The Katahdin Woods and Waters National Monument is a focal point in the lives of business owners and residents of the Katahdin region. Now the U.S. Department of the Interior is conducting a review to determine if there was sufficient public input before its designation.
What we all once thought was settled — after countless hours of research, discussion and debate at public forums — has been re-kindled to stall economic development in a region that desperately needs it.
Many are familiar with Great Northern Paper Co., which was a major manufacturer of paper products and employed hundreds of employees during its existence. The forest products industry boosted the Maine economy and helped support our state for many years. But that time is past.
Coupled with the forest products industry was the tourism industry. Henry David Thoreau, Theodore Roosevelt and William Sewall frequented the lands around Katahdin, and they were influenced by those experiences. The many rivers, lakes, mountains and forests provided vast recreational opportunities for those who traveled here for work and play. These two industries worked together in the Katahdin region for many years.
Maine is changing. We have an older population, and we do not have enough young and active workers to replace them. We should be doing all that we can to attract people to our region. Instead, our governor has made it harder for those visiting our region to locate the monument by prohibiting road signs, hindering its economic potential.
With a largely rural population, Maine is a state that appreciates and welcomes those who participate in all forms of outdoor recreation. According to state reports, the five most popular forms of recreation in the state are running and jogging, fishing, bicycling, hiking and camping. In the Katahdin region, we would add snowmobiling to the list. The Katahdin Woods and Waters National Monument provides a wonderful opportunity for all these activities.
Having another beautiful tract of land to recreate in will attract more people to the communities surrounding the monument and benefit their economies.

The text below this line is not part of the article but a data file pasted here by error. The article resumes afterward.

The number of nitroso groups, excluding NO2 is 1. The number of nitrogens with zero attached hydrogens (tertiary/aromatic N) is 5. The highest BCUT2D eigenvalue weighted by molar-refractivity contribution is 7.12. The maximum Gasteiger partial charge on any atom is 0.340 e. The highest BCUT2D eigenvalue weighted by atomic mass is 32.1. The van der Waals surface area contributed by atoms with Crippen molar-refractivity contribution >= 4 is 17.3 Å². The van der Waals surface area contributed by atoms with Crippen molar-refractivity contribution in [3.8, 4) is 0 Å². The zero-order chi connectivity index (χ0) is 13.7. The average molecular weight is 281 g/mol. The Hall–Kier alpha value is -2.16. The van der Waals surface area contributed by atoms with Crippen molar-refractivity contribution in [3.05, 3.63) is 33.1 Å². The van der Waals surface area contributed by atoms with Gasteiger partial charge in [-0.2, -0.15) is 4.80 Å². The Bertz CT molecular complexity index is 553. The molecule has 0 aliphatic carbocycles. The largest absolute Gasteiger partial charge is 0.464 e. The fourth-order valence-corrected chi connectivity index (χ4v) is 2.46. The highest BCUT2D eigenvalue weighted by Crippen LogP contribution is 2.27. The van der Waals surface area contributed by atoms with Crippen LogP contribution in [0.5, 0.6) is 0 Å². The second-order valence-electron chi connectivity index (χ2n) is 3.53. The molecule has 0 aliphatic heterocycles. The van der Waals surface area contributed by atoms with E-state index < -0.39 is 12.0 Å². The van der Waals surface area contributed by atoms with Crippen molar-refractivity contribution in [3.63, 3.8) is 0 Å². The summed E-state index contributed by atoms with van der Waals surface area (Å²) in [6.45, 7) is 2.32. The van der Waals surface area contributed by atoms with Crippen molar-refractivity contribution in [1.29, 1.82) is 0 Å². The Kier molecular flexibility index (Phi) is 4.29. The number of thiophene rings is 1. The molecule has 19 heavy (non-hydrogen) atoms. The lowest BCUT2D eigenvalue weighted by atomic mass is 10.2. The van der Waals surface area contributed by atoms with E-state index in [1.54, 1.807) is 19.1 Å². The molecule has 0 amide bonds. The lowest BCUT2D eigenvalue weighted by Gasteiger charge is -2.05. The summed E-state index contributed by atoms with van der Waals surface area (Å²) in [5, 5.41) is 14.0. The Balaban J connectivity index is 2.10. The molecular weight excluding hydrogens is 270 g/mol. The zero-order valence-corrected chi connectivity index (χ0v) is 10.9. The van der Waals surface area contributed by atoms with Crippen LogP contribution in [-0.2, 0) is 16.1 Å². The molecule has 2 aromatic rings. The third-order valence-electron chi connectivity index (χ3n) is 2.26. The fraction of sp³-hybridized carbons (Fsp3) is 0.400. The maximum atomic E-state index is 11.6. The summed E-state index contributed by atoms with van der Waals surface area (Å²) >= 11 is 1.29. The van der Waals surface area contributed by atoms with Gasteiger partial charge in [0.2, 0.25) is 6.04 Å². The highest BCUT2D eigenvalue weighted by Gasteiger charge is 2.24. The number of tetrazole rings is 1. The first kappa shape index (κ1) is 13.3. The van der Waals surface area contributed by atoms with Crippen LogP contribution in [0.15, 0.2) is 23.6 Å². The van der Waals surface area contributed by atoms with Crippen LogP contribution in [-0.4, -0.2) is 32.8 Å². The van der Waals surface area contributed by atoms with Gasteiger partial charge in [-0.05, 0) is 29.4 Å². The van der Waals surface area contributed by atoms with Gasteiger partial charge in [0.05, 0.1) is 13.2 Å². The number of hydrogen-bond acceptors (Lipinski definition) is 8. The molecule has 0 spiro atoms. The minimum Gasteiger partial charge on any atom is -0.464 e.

The monument also is developing continuing education programming for staff from the local schools as well as programming for children.
Monument staff are increasing collaboration between stakeholders surrounding the monument, providing opportunities that engage visitors to the monument, further increasing the likelihood that they have a enjoyable experience and return. The monument provides yet another educational and leisure opportunity for new residents of the region to enjoy.
Over the past few years, the need for residents to come together and bring new life to the region has been answered. Several groups have sprung up focusing on economic development, community engagement and volunteerism. This has sent a charge of hope to our residents.
We know now that a one size fits all approach to the economy is not an ideal way to maintain a community. Great Northern was a prime example of that. Instead, we realize that it is going to take many different approaches to restructure the region. The monument is one piece of the puzzle in attracting visitors and businesses to the region. It can thrive alongside the forest products industry.
I’m calling on not only my constituents in Millinocket, but the Katahdin region as a whole, Maine, and the nation of recreationalists and forward-thinkers to let our governor hear our pleas. We need the monument to attract more entrepreneurs and adventure seekers.
We need to be cohesive in redeveloping the region by letting people in and not pushing them out. Help us continue our fight for economic redevelopment by contacting your local government, state representatives, and the governor’s office to make sure they know that the Katahdin Woods and Waters National Monument is wanted for the people of this nation.
Submit your comments to the federal government in support of Katahdin Woods and Waters National Monuments at regulations.gov today.
Cody McEwen is Millinocket town councilor, and he works in education. He graduated from the University of Maine in Orono in 2015 with a Bachelor of Science in parks, recreation and tourism, and a minor in psychology.